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Friday, January 17, 2014

How Can a Parent Help a Child Who Self-harms?

Dear Bro Jo,

Hi.

Did you finish your book called "Bro Jo's Guide to Serious Single Dating?"

- Mom



Dear Mom,

Not quite yet . . . I've got to get my act together!

Thank you for asking is there anything I can help with?

- Bro Jo




Dear Bro Jo

I was wondering about your book, thinking it might be something to try get my daughter to read. (Yes, not all your your followers or FANS are teenagers/young adults!).

Anything you can help with???

I'm looking forward to your topic regarding self-harm . . . I saw that you mentioned it was coming up.

This same daughter that I feel could use help with dating has also been involved with self harm . . . cutting.

Bro Jo, this need to inflict pain seems to be approaching epidemic proportions.

Here in Australia it is claimed 1 in 8 people will inflict self harm on themselves at some time... mostly young girls.

I also read somewhere that 50% of girls who cut have experienced some sexual abuse . . .

There is a definite connection.

We found out that my daughter had been interfered with at age 10 by an older boy about 14 (a Church boy, visiting our home).

By age 19, when everything came out, she had been cutting on and off for about 6 years.

She is nearly 21 now, really pretty, and intelligent.... BUT has low self-esteem..or self-respect, thus causing her to feel unworthy or desirous of aiming high on the dating scene.

Despite counselling with Family Services, I believe she feels inferior and unable to 'compete' with other 'pure' LDS girls.

I believe the cutting has now stopped since getting counselling and finally talking about what happened to her.
Anyway, I tell you all this not so much asking for help but just for your info when covering this topic.

I really cannot get my head around why my daughter needed to watch herself bleed to feel relief and better about herself.

It truly breaks my heart when I see her scars on her arm and upper legs.

Also wondering how much she will be stigmatized and judged as a result . . .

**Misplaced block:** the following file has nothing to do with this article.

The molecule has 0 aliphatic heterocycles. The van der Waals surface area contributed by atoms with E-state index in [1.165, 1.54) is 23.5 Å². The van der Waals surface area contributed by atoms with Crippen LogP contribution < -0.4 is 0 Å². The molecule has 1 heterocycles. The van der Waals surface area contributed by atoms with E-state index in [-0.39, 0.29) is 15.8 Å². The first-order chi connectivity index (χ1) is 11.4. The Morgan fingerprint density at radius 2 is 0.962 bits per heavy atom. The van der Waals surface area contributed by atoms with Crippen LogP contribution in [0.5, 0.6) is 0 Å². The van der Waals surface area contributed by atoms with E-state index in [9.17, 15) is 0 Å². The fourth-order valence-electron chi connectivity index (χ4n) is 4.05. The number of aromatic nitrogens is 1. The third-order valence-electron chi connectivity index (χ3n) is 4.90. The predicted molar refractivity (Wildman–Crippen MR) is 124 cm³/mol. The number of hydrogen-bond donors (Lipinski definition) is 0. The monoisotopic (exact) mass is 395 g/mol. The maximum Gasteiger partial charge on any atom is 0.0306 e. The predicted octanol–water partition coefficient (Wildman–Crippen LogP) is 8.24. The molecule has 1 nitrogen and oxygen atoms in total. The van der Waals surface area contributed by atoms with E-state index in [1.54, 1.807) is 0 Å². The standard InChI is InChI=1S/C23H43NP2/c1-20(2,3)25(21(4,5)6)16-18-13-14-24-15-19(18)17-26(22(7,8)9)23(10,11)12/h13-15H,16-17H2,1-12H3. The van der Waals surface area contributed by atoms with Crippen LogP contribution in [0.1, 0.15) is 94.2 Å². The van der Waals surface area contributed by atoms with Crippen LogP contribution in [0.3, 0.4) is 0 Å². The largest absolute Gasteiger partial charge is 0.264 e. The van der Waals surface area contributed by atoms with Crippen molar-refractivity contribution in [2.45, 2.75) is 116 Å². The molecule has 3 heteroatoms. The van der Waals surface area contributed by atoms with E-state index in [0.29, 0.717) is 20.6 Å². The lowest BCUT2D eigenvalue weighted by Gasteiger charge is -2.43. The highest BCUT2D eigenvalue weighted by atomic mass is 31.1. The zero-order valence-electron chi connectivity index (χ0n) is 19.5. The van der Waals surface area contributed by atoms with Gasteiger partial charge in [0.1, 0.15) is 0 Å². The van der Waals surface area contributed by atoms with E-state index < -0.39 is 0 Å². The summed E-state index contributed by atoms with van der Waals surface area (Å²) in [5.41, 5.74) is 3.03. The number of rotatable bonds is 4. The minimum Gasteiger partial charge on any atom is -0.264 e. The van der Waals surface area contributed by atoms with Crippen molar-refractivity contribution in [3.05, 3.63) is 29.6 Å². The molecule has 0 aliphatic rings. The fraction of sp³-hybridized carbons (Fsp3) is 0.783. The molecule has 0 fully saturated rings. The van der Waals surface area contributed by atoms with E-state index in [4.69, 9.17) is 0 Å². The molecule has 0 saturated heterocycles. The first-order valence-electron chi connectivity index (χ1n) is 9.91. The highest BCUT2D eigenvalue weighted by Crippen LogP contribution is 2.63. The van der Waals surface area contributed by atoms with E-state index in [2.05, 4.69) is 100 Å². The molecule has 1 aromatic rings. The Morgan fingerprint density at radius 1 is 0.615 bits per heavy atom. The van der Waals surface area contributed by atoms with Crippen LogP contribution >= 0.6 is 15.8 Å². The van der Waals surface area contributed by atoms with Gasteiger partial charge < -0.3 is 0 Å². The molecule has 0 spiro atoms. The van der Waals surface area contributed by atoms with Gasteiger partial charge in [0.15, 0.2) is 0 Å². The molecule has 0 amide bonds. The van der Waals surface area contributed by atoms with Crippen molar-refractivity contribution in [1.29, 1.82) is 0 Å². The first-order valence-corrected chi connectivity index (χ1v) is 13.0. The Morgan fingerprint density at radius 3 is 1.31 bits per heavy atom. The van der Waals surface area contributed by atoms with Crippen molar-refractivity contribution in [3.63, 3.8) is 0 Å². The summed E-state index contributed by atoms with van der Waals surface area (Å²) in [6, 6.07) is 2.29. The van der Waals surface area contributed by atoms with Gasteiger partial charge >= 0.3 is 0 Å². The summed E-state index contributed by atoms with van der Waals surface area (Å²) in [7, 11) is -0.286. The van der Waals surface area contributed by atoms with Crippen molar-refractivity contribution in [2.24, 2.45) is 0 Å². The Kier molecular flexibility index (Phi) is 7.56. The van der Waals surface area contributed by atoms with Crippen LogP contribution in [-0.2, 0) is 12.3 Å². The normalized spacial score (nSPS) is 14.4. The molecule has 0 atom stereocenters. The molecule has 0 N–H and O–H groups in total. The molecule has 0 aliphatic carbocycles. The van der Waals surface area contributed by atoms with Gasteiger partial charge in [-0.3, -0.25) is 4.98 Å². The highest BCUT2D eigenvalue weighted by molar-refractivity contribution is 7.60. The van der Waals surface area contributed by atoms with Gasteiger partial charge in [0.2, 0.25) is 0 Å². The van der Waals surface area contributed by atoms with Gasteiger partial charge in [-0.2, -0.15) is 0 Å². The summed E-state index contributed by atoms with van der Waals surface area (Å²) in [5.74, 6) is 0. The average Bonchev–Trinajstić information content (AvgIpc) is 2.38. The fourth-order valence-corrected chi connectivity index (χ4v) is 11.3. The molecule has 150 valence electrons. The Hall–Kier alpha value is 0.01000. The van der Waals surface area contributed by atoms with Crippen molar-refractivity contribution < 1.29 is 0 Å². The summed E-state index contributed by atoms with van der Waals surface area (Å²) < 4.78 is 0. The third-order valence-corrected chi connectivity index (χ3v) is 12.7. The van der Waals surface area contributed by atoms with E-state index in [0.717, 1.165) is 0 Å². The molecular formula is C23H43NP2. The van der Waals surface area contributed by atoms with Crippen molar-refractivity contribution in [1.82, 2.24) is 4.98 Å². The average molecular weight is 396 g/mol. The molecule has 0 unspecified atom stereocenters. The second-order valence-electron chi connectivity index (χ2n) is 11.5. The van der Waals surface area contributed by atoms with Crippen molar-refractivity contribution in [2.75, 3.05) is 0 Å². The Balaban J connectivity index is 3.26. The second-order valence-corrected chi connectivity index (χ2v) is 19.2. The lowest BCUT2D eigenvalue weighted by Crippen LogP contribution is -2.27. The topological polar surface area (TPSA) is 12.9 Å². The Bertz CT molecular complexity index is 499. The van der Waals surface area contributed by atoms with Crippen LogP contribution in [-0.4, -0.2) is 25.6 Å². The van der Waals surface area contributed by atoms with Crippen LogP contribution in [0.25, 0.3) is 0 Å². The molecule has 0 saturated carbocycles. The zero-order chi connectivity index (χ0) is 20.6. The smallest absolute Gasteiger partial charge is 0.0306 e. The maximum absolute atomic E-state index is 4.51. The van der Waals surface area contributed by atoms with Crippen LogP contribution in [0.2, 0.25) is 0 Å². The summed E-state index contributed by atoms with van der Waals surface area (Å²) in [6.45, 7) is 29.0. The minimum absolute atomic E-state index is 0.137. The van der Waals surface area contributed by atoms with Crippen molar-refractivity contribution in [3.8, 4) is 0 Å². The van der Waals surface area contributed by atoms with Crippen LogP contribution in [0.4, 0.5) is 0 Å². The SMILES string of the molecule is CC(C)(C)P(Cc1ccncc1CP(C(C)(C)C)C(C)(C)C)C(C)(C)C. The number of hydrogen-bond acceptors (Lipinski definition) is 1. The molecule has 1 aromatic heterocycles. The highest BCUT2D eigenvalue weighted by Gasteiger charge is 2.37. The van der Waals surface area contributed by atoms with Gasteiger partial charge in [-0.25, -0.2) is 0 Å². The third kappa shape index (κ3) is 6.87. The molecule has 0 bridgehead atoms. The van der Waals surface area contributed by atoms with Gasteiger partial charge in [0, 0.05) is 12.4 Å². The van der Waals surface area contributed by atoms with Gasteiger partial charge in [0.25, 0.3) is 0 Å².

I have wondered if LDS girls who experience sexual abuse have a harder time because they are have been taught how important their virtue is, so they feel more worthless than those who have not been taught this, thus making them more prone to self-harm?

Thanks for your page and website Bro Jo,... you are so right with all your advice!

- Mom

ps. I have raised 4 children, only one left at home... it's tough raising kids in this world.




Dear Mom,

It IS tough!

The horrors of sexual abuse extend to all women and girls, and is not just a Latter-day Saint trauma.

The emotional hurt is so deep that many victims turn to cutting, or other self-harm, as the only way they can control the pain they feel.  (Pain, and a desire to control that pain is at the root of all addictions, and "cutting" falls into that category.)

Counseling and unconditional love are the only things I've found that are helpful.

As she grows to regain her sense of self-worth your daughter will eventually recognize the value that we all see that she has.

It will take time.

And a lot of patience.

Her timetable will be different than it might otherwise have been.

I believe that the Gospel and the Savior's love will go a long way toward helping her realize her divine nature.
For now all you and I can do is love her.

We need to fight our tendencies to condemn her behavior (which, believe me, is my natural tendency) . . . not to condone the cutting, but love and build her esteem (in very sincere ways, of course).

Might I suggest that you seek some help (if you haven't already) from a professional counselor?

A well trained and caring professional can give you some great advice and tools on how to deal with your daughter's issues, on how to better understand what she's going through and what she needs.

Keep up the Good Work, mom!

It’s difficult, but oh so worth it!

Thanks for reading and for your kind words,

- Bro Jo

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